Two stories are often told about teaching. The first is that it is very simple but some outside “other” comes to complicate it, the second that it is very complicated but some outside “other” fails to recognise this. So which is the most prevalent view among twitter’s teachers? As clear as ever.
Teaching is simple
I would say that teaching is essentially very simple. There are things that I know, understand and can do that I think pupils should know, understand and be able to do. I pass this on through either fairly direct instruction (by telling/showing) or by creating activities that allow them to build it themselves. I recap this frequently and give them feedback so they know what else they need to do.
Teaching is complex
There is though a pretty big “however” coming up.
However, doing these things well is complex and requires training, experience and reflection. Hattie’s work shows that almost everything a teacher tries leads to some kind of positive effect. It isn’t a question of what works but what works where, when and, importantly, best.
It is possible to explain something really well in a way that makes it stick and do it badly so that pupils just end up more confused. We can create activities that involve deliberate practice and challenge or busy work that leads to nothing being learnt. On top of this we have the issue of opportunity cost. I could give feedback in a way that works, but doesn’t work as well as something else. Or I could give feedback in a way that works very well but is so time consuming I don’t have time to plan an effective recap session and so skip this. This makes teaching more complex.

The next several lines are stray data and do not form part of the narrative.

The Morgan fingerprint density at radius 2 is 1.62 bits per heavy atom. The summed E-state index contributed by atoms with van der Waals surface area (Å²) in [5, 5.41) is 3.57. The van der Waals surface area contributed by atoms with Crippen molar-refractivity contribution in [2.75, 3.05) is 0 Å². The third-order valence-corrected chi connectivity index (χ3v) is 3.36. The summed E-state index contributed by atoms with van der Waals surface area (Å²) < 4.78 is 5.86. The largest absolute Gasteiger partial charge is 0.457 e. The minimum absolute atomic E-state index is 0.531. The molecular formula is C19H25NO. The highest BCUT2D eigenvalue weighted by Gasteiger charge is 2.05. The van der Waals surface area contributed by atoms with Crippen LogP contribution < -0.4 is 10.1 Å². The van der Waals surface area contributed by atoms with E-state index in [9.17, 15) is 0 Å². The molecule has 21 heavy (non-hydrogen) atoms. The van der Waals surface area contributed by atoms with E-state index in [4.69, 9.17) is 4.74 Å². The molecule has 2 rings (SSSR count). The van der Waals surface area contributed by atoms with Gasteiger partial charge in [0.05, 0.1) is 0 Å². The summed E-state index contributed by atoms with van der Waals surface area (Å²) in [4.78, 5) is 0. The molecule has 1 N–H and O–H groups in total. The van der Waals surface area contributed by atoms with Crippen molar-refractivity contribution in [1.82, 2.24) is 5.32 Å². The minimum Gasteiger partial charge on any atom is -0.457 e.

Other areas of teaching are complex because of the intellectual demand that it requires. Assessments designed to be reliable and valid is complex. Putting together the curriculum for your subject and recontextualising it is complex.
This is why I have a library of teaching books, spend time reading educational research and talking to teachers. It is why I write this blog and why I’m writing Making Every Geography Lesson Count. Exploring the complexity of teaching is fascinating and something we can always improve on.
Teaching is complicated
These two aspects of teaching, the simplicity and complexity are what makes teaching so rewarding. It is simple enough to have a clear idea of what you need to do but complex enough to mean you can keep improving.
The more frustrating parts of teaching tends to come from those things that complicate it. For example, the demand to meet the need of different audiences. Leaders who want learning made visible for their quality assurance or parents who want schools to confirm to their own ideas of how things should be run around their child. A need to track progress towards an ill defined target is complicated to the point of impossibility. Managing the behaviour of hundreds of individuals within a school’s behaviour system could be complicated.
At its heart teaching is simple. There are a few basic components that we can work on and master. Doing them well is complex but this complexity adds the intellectual challenge that makes the job rewarding. Complications tend to be frustrations that are added to the job and are often the result of trying to do the impossible.